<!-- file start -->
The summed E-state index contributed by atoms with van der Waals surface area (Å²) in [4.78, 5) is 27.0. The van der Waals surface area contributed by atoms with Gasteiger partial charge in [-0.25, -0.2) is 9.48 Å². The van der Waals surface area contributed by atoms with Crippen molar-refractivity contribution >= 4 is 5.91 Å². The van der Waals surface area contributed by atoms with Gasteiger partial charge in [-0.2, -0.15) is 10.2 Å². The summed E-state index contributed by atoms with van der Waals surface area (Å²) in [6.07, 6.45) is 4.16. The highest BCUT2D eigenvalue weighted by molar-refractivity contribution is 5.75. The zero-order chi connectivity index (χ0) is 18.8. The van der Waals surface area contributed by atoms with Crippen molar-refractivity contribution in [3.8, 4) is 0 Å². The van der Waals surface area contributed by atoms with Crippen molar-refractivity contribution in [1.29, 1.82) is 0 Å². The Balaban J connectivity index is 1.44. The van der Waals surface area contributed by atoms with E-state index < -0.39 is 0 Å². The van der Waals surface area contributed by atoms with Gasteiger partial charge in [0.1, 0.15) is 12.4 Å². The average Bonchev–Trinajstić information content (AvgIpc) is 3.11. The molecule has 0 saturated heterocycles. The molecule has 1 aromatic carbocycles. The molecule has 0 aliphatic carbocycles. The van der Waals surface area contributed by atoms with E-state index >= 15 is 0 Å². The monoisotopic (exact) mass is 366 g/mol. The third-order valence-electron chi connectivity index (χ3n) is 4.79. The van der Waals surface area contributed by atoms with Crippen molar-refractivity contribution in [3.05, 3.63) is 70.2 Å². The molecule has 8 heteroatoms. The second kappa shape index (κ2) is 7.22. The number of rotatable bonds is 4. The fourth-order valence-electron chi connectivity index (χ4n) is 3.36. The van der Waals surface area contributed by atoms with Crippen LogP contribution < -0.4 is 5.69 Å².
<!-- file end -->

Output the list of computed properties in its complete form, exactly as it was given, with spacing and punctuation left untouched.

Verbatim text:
The summed E-state index contributed by atoms with van der Waals surface area (Å²) in [4.78, 5) is 27.0. The van der Waals surface area contributed by atoms with Gasteiger partial charge in [-0.25, -0.2) is 9.48 Å². The van der Waals surface area contributed by atoms with Crippen molar-refractivity contribution >= 4 is 5.91 Å². The van der Waals surface area contributed by atoms with Gasteiger partial charge in [-0.2, -0.15) is 10.2 Å². The summed E-state index contributed by atoms with van der Waals surface area (Å²) in [6.07, 6.45) is 4.16. The highest BCUT2D eigenvalue weighted by molar-refractivity contribution is 5.75. The zero-order chi connectivity index (χ0) is 18.8. The van der Waals surface area contributed by atoms with Crippen molar-refractivity contribution in [3.8, 4) is 0 Å². The van der Waals surface area contributed by atoms with Crippen molar-refractivity contribution in [1.29, 1.82) is 0 Å². The Balaban J connectivity index is 1.44. The van der Waals surface area contributed by atoms with E-state index < -0.39 is 0 Å². The van der Waals surface area contributed by atoms with Gasteiger partial charge in [0.1, 0.15) is 12.4 Å². The average Bonchev–Trinajstić information content (AvgIpc) is 3.11. The molecule has 0 saturated heterocycles. The molecule has 1 aromatic carbocycles. The molecule has 0 aliphatic carbocycles. The van der Waals surface area contributed by atoms with E-state index >= 15 is 0 Å². The monoisotopic (exact) mass is 366 g/mol. The third-order valence-electron chi connectivity index (χ3n) is 4.79. The van der Waals surface area contributed by atoms with Crippen molar-refractivity contribution in [3.05, 3.63) is 70.2 Å². The molecule has 8 heteroatoms. The second kappa shape index (κ2) is 7.22. The number of rotatable bonds is 4. The fourth-order valence-electron chi connectivity index (χ4n) is 3.36. The van der Waals surface area contributed by atoms with Crippen LogP contribution < -0.4 is 5.69 Å².